- Windy conditions.
- High soil pH (greater than 7.5).
- Coarse soil texture, such as sandy soils.
- High lime content on the soil surface.
- Amount of water moving through the soil profile from rainfall or irrigation.
Fall P Application Recommended
The KSU researcher also notes that P has a tendency to hang out with the wrong crowd. “In high acid soils, phosphorus gets tied up with iron and aluminum,” the agronomist says. “In high-pH or low acid soils, phosphorus tends to bind to calcium and magnesium. Soil tests may only tell you the amount of phosphorus in the soil — not what is actually available for plant uptake by the crop. In many cases, phosphorus needs help to increase its availability to the crop.”
Applying P in the fall and using an enhancer such as AVAIL is one of the best hedges against P tie up in the soil, as well as weather delays in the spring, according to Gordon. “Spring tends to be a wetter period of the year, and a farmer can nearly always count on missing a number of days in the field to wet weather,” he says. “If you wait until spring to apply phosphorus, you run the risk of not getting it applied in time to benefit your crop.”
There is also a larger window for P application in the fall, due to larger equipment and quicker harvests. The agronomist recommends the use of AVAIL to help ensure that adequate P will be available for plant uptake the following spring. “There is plenty of solid research data that demonstrates fall phosphorus applications are just as effective as spring applications,” Gordon says. “Corn really needs phosphorus to get a good start, and if applications are late you can experience some deficiencies.”
Gordon cites KSU research conducted from 2008 through 2010 which showed a 12-bushel per acre corn yield advantage when AVAIL was applied with monoammonium phosphate (MAP) fertilizer.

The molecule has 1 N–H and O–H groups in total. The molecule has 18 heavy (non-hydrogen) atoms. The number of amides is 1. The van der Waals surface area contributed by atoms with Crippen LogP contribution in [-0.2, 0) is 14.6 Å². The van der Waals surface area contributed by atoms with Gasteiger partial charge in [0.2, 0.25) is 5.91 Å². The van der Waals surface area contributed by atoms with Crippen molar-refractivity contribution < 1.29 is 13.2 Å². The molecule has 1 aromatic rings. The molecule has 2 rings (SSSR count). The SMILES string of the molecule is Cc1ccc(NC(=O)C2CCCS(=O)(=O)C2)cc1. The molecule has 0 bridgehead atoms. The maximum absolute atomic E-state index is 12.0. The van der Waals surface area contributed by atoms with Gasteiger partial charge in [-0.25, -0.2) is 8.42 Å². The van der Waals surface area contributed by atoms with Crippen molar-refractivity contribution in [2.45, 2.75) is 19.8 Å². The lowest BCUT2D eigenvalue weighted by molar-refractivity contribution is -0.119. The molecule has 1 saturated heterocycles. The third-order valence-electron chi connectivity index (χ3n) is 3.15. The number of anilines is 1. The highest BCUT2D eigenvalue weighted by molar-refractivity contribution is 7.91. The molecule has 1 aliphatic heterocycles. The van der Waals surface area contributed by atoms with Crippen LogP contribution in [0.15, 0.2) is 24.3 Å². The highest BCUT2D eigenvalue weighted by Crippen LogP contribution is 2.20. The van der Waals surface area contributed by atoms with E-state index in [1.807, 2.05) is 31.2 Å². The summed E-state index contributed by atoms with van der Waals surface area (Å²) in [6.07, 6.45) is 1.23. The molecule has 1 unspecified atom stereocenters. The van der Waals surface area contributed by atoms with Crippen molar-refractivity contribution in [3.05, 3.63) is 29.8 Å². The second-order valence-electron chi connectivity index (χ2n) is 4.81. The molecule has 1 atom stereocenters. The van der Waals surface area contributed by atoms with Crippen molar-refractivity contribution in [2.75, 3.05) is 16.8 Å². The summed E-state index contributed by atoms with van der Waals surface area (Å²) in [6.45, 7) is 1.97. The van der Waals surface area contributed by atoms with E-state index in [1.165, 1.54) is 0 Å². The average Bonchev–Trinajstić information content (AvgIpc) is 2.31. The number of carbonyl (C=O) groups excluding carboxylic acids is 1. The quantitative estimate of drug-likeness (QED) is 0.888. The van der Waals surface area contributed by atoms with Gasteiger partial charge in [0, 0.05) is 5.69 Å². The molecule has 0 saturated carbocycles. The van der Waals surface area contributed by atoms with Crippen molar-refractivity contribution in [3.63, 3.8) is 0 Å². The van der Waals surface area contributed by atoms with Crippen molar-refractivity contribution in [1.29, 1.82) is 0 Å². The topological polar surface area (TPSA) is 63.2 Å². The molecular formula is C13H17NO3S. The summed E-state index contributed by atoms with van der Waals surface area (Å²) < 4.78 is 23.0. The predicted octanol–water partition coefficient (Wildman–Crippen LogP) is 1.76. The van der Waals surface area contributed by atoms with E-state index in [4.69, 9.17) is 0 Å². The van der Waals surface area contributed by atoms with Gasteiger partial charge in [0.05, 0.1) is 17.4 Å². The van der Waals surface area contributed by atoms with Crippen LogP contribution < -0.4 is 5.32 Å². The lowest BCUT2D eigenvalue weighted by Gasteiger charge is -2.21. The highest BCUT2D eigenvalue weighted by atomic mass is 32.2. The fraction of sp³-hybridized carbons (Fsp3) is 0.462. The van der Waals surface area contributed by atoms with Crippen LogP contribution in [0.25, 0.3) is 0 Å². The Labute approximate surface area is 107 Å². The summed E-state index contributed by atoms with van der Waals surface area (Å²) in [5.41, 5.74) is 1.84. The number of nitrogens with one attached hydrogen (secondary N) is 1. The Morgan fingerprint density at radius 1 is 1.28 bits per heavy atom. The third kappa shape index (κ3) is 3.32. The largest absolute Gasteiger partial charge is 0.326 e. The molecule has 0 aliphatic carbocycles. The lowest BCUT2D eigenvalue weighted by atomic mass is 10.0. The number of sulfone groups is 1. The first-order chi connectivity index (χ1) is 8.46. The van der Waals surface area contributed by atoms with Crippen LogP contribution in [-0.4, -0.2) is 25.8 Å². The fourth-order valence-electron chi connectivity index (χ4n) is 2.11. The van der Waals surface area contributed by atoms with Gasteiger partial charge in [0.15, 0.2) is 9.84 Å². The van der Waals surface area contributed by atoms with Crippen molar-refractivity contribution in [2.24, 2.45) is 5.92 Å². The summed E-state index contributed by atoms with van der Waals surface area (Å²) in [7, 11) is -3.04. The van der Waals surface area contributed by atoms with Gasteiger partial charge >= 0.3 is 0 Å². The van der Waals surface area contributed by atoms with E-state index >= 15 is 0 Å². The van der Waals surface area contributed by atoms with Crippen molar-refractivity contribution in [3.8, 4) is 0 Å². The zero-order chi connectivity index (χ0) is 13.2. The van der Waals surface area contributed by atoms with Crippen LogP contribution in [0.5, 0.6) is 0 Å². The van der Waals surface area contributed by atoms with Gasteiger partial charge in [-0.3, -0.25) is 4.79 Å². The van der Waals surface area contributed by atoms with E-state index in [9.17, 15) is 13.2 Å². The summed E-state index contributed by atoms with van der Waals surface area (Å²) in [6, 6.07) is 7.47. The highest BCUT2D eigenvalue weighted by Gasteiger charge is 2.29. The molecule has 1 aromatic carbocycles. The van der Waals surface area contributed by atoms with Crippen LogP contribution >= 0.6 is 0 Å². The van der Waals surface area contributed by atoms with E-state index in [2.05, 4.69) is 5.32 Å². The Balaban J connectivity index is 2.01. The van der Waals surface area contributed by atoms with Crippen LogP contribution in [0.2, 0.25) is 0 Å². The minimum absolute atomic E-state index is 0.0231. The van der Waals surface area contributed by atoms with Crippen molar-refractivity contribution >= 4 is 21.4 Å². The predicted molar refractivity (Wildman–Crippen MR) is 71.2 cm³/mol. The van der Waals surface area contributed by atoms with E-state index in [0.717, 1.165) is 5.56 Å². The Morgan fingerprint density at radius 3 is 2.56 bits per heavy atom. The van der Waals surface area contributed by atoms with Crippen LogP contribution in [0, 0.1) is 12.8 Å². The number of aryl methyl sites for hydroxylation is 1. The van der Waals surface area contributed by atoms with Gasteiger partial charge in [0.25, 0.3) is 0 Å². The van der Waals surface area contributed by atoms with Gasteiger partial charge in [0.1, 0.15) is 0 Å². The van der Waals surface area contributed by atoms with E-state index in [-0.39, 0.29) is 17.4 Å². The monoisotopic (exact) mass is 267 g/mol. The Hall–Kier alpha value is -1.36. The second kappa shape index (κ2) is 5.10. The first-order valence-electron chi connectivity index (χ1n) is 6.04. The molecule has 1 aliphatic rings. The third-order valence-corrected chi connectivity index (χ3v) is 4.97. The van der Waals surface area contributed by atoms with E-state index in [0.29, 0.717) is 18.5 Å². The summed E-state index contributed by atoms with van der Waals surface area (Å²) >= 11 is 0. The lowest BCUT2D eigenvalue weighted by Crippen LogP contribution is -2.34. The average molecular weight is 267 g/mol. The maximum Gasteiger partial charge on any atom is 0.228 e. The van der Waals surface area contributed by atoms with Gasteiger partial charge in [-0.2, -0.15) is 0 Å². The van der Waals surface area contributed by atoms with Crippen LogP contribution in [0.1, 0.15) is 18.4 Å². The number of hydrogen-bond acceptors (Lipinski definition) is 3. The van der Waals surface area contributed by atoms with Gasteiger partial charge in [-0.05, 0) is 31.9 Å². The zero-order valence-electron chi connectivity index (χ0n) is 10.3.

“Depending on commodity prices, it only takes two or three bushels of extra corn yield to pay for the AVAIL treatment,” the researcher says. “The rest of the yield increase is money in the farmer’s pocket.”
Narrowing Your Spring Focus
From a farm dealer and custom applicator perspective, fall is the right time to apply P. “You really get ahead of the game if you apply your phosphorus in the fall,” says Matt Bambauer of Bambauer Fertilizer and Seed in Pemberton, OH. “There’s just way too much for a farmer to manage in the spring without having to worry about fertilizer applications.”
Spreading that crop-production workload out over the fall and spring can be a life saver for the farmer, especially when the spring is wet and cool and throws all planting-related activity behind schedule. It can also be a life saver for professional applicators, whose ability to meet customer needs can be stretched thin by spring weather delays.
“In the spring, the farmer should be focused on nitrogen applications, planting and controlling weeds, insects and diseases,” Bambauer stresses. “Those items alone demand a farmer’s full attention, because getting the crop off to the best possible start is key to success for the entire growing season.”
There are also sound agronomic reasons for applying phosphorus in the fall, Bambauer says. “It takes time for phosphorus to break down after application and move through the soil profile, especially in a no-till production system,” he explains. “You also need time for phosphorus to be adequately incorporated either by rainfall in a no-till system or by tillage in a conventional system, and fall weather is usually optimal for both.”